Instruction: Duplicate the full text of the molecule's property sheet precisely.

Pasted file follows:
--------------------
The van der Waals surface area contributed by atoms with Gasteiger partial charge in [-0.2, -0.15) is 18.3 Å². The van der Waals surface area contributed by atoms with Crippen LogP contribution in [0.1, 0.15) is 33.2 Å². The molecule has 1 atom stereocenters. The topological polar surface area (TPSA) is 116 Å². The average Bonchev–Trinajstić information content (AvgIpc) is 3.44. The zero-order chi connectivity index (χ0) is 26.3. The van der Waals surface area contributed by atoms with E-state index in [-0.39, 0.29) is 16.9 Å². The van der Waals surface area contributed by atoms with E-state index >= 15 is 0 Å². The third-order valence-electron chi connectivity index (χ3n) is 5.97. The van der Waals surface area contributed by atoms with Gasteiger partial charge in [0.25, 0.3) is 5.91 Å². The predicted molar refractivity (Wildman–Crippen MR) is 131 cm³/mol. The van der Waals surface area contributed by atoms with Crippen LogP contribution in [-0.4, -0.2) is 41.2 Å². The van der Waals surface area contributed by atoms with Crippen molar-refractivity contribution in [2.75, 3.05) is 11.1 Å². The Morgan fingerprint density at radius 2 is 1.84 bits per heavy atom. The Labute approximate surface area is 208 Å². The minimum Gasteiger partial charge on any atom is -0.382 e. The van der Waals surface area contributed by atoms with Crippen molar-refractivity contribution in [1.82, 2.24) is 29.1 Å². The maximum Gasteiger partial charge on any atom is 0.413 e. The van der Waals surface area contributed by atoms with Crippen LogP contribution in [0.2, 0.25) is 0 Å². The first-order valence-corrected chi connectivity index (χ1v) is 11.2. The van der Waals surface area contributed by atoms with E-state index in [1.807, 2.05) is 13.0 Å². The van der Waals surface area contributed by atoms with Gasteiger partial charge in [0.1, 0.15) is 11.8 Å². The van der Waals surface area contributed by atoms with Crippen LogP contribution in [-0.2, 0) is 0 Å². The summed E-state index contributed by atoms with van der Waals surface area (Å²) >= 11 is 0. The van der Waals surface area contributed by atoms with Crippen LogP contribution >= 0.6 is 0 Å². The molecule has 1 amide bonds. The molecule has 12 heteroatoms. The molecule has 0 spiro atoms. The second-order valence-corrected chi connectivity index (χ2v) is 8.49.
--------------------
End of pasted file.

The van der Waals surface area contributed by atoms with Gasteiger partial charge in [-0.2, -0.15) is 18.3 Å². The van der Waals surface area contributed by atoms with Crippen LogP contribution in [0.1, 0.15) is 33.2 Å². The molecule has 1 atom stereocenters. The topological polar surface area (TPSA) is 116 Å². The average Bonchev–Trinajstić information content (AvgIpc) is 3.44. The zero-order chi connectivity index (χ0) is 26.3. The van der Waals surface area contributed by atoms with E-state index in [-0.39, 0.29) is 16.9 Å². The van der Waals surface area contributed by atoms with E-state index >= 15 is 0 Å². The third-order valence-electron chi connectivity index (χ3n) is 5.97. The van der Waals surface area contributed by atoms with Gasteiger partial charge in [0.25, 0.3) is 5.91 Å². The predicted molar refractivity (Wildman–Crippen MR) is 131 cm³/mol. The van der Waals surface area contributed by atoms with Crippen LogP contribution in [-0.4, -0.2) is 41.2 Å². The van der Waals surface area contributed by atoms with Crippen molar-refractivity contribution in [2.75, 3.05) is 11.1 Å². The Morgan fingerprint density at radius 2 is 1.84 bits per heavy atom. The Labute approximate surface area is 208 Å². The minimum Gasteiger partial charge on any atom is -0.382 e. The van der Waals surface area contributed by atoms with Crippen molar-refractivity contribution in [1.82, 2.24) is 29.1 Å². The maximum Gasteiger partial charge on any atom is 0.413 e. The van der Waals surface area contributed by atoms with Crippen LogP contribution in [0.2, 0.25) is 0 Å². The first-order valence-corrected chi connectivity index (χ1v) is 11.2. The van der Waals surface area contributed by atoms with E-state index in [1.807, 2.05) is 13.0 Å². The van der Waals surface area contributed by atoms with Gasteiger partial charge in [0.1, 0.15) is 11.8 Å². The van der Waals surface area contributed by atoms with Crippen LogP contribution in [-0.2, 0) is 0 Å². The summed E-state index contributed by atoms with van der Waals surface area (Å²) >= 11 is 0. The van der Waals surface area contributed by atoms with Crippen LogP contribution >= 0.6 is 0 Å². The molecule has 1 amide bonds. The molecule has 12 heteroatoms. The molecule has 0 spiro atoms. The second-order valence-corrected chi connectivity index (χ2v) is 8.49.